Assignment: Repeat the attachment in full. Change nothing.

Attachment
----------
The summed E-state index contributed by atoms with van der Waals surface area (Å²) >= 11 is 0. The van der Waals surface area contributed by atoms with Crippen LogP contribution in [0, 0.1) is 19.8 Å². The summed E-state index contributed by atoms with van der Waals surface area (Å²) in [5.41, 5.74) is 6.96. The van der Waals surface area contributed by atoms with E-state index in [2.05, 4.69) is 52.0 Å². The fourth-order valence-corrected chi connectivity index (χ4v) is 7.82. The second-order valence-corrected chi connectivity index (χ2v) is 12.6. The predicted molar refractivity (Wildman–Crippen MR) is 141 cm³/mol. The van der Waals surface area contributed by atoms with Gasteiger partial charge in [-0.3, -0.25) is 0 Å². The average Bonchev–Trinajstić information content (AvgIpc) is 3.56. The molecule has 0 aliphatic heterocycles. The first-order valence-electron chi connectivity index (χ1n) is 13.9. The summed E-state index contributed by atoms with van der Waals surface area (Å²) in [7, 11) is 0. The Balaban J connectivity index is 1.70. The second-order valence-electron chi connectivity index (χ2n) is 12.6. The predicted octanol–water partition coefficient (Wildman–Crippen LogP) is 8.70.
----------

The summed E-state index contributed by atoms with van der Waals surface area (Å²) >= 11 is 0. The van der Waals surface area contributed by atoms with Crippen LogP contribution in [0, 0.1) is 19.8 Å². The summed E-state index contributed by atoms with van der Waals surface area (Å²) in [5.41, 5.74) is 6.96. The van der Waals surface area contributed by atoms with E-state index in [2.05, 4.69) is 52.0 Å². The fourth-order valence-corrected chi connectivity index (χ4v) is 7.82. The second-order valence-corrected chi connectivity index (χ2v) is 12.6. The predicted molar refractivity (Wildman–Crippen MR) is 141 cm³/mol. The van der Waals surface area contributed by atoms with Gasteiger partial charge in [-0.3, -0.25) is 0 Å². The average Bonchev–Trinajstić information content (AvgIpc) is 3.56. The molecule has 0 aliphatic heterocycles. The first-order valence-electron chi connectivity index (χ1n) is 13.9. The summed E-state index contributed by atoms with van der Waals surface area (Å²) in [7, 11) is 0. The Balaban J connectivity index is 1.70. The second-order valence-electron chi connectivity index (χ2n) is 12.6. The predicted octanol–water partition coefficient (Wildman–Crippen LogP) is 8.70.